Kim Ki-duk's latest movie "Pieta" - the title evoking the image of a grieving mother and her dead son - is nothing conventional. You may call it a psychological thriller, a character study, or the director's candid outlook on capitalism. You may like it or hate it for the film's honest brutality and violence. Whatever your reaction may be, "Pieta" is a compelling drama with lots of tense moments.

    "Pieta" is about Gang-Do, (Jeong-jin Lee) a cold-hearted debt collector for a loan shark in the city of Seoul. If his clients don't pay up (and most of them just cannot), Gang-do cripples them on the spot, taking the insurance money later. He shows no mercy because he has none to give.

    One day, Gang-Do meets a mysterious woman Mi-Son (Jeong-jin Lee). The sad-looking woman claims that she is his mother who abandoned him about 30 years ago. Gang-Do spurns her, but she keeps coming back to him. Strong performances from the two leads make this unique story even more compelling.

    The film's story is largely set in the industrial area of Seoul. The debtors are often owners of small-scale factories whose business is not clearly doing well. The narrow streets and bleak landscapes are effectively captured, reflecting the hard and desolate life ahead of them.

    "Pieta" has its own way of presenting the world, the way that is often shocking and off-putting, but never boring. Its world is populated with people doomed from the beginning, but the film is fascinating all the more for that.
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    3 of 3 people found the following review helpful
    Format:Blu-ray
    Korean cinema has a way of coming up with original stories told in visceral ways with inventive plots and stupendous acting and this is no exception. Director and writer Ki-Duk Kim (‘The Coast Guard’ and ‘3 Iron, to name but two) sets his latest film in the world of loan sharks and these guys make the pay day loan companies look like philanthropists by comparison. Jung-Jin Lee plays Gang-Do a ruthless enforcer who helps a shady loan company lend money to poor business people and force them to sign personal injury insurance documents. Once they have their money they then ramp up the interest payments so that a 3,000 loan becomes 30, 000 in one month.

    Then he arrives and when they can’t pay, he works out how to maim them to get the money they are owed from the insurance company. This is really brutal and involves a manner of nasty tortures. Then one day a woman turns up at his door, she asks for forgiveness for abandoning him as a child and now wants to be a real mother to him. He does not believe her and sets her some cruel tests in order for her to convince him that she really is his mother. What then unfolds is a story of loss, redemption, deception, revenge and love.

    This was South Koreas entry for the 85th Academy awards and many feel it is a masterpiece. It is filmed on locations that make it look like some sort of Stalinist failure theme park, with the scenery as bleak as the plot unfolding on the screen. The acting is magnificent and will have you feeling repulsed and attracted often in the same scene. There is a fair amount of seeming animal butchery too as he likes his food as fresh as you can get it and has a wide almost Catholic taste in food so long as it is meat and has just been hacked to death.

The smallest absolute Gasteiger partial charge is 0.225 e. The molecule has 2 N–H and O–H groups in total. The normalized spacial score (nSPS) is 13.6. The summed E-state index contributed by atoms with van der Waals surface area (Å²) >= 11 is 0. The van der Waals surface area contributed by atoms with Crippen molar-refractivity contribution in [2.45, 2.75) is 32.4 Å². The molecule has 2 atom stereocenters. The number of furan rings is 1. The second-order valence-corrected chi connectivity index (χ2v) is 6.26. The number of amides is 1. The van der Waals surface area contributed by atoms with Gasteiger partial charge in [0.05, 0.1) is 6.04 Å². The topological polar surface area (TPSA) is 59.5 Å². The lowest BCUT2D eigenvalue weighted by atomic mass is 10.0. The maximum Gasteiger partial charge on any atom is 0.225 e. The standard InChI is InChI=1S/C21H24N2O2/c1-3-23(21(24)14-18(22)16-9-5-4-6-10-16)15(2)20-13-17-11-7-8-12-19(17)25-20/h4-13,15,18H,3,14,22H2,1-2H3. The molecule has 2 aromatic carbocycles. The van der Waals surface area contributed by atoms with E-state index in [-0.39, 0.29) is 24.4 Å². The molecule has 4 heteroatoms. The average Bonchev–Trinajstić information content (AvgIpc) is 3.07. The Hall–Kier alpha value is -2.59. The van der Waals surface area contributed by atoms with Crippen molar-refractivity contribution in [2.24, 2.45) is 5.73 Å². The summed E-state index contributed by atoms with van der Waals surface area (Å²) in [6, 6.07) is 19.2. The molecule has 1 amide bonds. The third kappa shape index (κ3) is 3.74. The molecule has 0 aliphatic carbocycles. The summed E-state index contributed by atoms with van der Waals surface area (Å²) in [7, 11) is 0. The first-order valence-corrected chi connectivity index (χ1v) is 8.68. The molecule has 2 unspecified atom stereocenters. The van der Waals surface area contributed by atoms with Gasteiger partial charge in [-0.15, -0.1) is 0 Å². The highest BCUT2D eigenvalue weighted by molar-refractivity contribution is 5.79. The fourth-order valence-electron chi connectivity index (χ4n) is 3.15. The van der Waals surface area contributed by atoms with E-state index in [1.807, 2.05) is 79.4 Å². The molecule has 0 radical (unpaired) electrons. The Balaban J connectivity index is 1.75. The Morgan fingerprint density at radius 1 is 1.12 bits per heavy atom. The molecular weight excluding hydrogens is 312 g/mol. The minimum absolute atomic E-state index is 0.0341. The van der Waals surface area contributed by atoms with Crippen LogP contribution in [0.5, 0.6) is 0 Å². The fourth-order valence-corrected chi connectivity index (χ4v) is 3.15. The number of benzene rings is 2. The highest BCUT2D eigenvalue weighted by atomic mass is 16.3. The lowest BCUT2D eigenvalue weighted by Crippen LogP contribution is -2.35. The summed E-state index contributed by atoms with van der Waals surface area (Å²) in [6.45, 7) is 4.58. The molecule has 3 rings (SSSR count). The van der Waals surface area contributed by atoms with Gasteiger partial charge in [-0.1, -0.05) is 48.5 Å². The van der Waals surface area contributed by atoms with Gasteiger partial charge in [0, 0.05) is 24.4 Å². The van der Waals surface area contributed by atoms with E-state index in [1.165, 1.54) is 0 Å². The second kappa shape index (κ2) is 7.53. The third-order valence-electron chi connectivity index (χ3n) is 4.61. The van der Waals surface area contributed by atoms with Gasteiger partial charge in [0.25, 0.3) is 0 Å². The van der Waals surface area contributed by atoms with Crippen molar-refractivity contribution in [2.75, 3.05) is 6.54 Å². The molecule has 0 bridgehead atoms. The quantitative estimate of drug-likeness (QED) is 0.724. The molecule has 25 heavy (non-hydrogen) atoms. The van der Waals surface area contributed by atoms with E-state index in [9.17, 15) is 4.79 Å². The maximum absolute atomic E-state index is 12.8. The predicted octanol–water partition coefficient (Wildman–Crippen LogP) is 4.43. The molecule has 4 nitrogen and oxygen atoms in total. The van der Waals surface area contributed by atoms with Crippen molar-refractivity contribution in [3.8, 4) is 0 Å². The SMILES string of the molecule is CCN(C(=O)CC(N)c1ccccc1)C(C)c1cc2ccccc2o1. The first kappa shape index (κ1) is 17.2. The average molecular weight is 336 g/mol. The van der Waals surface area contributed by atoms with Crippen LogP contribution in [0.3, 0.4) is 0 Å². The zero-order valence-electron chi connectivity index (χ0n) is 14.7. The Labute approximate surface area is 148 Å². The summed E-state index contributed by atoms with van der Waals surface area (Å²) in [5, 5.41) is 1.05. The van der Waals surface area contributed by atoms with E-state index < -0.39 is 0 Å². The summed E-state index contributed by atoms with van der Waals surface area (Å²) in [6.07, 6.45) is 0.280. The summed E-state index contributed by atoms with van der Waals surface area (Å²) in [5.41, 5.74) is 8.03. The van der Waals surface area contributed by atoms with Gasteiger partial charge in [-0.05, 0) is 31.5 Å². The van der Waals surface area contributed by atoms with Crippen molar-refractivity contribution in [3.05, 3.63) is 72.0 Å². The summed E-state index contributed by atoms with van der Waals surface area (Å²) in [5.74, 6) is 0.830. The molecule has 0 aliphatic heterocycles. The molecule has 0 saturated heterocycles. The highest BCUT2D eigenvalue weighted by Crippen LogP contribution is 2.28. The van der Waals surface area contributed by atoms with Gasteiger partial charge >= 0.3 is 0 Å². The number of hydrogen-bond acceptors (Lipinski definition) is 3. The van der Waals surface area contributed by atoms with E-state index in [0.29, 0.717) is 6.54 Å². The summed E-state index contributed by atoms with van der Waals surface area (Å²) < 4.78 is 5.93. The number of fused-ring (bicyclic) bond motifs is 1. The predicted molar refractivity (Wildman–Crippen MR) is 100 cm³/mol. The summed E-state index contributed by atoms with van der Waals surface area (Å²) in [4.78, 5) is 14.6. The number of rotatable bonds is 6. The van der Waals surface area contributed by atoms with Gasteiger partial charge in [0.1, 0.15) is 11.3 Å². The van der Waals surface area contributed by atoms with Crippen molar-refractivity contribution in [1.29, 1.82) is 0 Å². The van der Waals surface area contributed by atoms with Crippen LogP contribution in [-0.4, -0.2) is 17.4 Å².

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    Most Recent Customer Reviews
    5.0 out of 5 stars Watch it!!!
    I read many reviews prior to watching this latest effort of Kim KiDuk. Having watched his films before I was aware this was not your ordinary movie. Read more
    Published 1 month ago by Sondra Puckett
    5.0 out of 5 stars Korean film about Absolution
    Another provoking film by auteur director/wrier Kim Ki-duk. Intense two character study of loan shark collector (Lee Joung-jin) and woman who claims to be he his long lost mother... Read more
    Published 7 months ago by Camera newbie
    4.0 out of 5 stars Short but sweet
    I know I might get some flack for admitting that some scenes made me laugh out loud. This is a pretty serious movie and it demands serious attention. Read more
    Published 8 months ago by parkym
    3.0 out of 5 stars Pretty sordid and dreary
    This South Korean tale of revenge, death and redemption is an entirely colourless, sordid and dreary affair, which requires a pretty strong (or else insensitive) constitution to... Read more
    Published 9 months ago by Steve Benner
    5.0 out of 5 stars What is family; the value of a human?
    A money lender's enforcer exacts cruel tolls while collecting from their borrowers. Engaging acting, well written and filmed. Read more
    Published 12 months ago by G. Teslovich
    4.0 out of 5 stars Noir to the hilt
    This is about as dark as cinema gets -- loan sharks, the maiming of debtors to collect insurance money, presumed incest, and grand deceptions. Read more
    Published 12 months ago by Ryutai
    4.0 out of 5 stars Worth Seeing
    This is a good movie. It is not for the faint-hearted though, it has a lot of disturbing imagery and themes. I thought it was still worth seeing. Read more
    Published 12 months ago by Marie
    2.0 out of 5 stars Pieta
    I did not read the page correctly. I do not understand or know the language. I laugh so hard to my self. Read more
    Published 13 months ago by Viola English
    5.0 out of 5 stars Tragedy
    This is one of the most tragic movies I've seen. I don't think I will ever forget the ending scene. If you are looking for a movie that will entertain you, you will not like it. Read more
    Published 13 months ago by kiwi